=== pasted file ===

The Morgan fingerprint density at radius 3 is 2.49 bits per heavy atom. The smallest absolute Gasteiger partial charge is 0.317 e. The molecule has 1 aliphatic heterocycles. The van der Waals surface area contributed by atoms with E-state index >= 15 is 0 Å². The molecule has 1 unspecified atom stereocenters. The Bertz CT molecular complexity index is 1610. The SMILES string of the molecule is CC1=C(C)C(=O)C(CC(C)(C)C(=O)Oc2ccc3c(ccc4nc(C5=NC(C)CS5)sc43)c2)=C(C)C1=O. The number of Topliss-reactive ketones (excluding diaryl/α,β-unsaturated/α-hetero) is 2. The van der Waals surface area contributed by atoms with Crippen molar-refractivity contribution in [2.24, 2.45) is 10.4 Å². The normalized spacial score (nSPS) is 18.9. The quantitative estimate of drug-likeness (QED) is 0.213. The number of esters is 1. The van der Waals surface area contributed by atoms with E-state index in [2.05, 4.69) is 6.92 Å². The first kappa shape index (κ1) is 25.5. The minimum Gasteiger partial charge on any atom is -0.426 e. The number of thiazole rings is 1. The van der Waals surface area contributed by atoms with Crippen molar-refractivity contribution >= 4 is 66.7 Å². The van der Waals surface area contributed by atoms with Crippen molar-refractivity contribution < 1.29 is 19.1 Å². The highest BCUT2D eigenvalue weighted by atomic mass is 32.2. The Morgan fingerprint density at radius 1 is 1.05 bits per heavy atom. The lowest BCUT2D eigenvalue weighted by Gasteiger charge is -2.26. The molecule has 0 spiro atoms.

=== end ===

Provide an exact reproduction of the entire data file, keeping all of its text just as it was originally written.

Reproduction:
The Morgan fingerprint density at radius 3 is 2.49 bits per heavy atom. The smallest absolute Gasteiger partial charge is 0.317 e. The molecule has 1 aliphatic heterocycles. The van der Waals surface area contributed by atoms with E-state index >= 15 is 0 Å². The molecule has 1 unspecified atom stereocenters. The Bertz CT molecular complexity index is 1610. The SMILES string of the molecule is CC1=C(C)C(=O)C(CC(C)(C)C(=O)Oc2ccc3c(ccc4nc(C5=NC(C)CS5)sc43)c2)=C(C)C1=O. The number of Topliss-reactive ketones (excluding diaryl/α,β-unsaturated/α-hetero) is 2. The van der Waals surface area contributed by atoms with Crippen molar-refractivity contribution in [2.24, 2.45) is 10.4 Å². The normalized spacial score (nSPS) is 18.9. The quantitative estimate of drug-likeness (QED) is 0.213. The number of esters is 1. The van der Waals surface area contributed by atoms with E-state index in [2.05, 4.69) is 6.92 Å². The first kappa shape index (κ1) is 25.5. The minimum Gasteiger partial charge on any atom is -0.426 e. The number of thiazole rings is 1. The van der Waals surface area contributed by atoms with Crippen molar-refractivity contribution >= 4 is 66.7 Å². The van der Waals surface area contributed by atoms with Crippen molar-refractivity contribution < 1.29 is 19.1 Å². The highest BCUT2D eigenvalue weighted by atomic mass is 32.2. The Morgan fingerprint density at radius 1 is 1.05 bits per heavy atom. The lowest BCUT2D eigenvalue weighted by Gasteiger charge is -2.26. The molecule has 0 spiro atoms.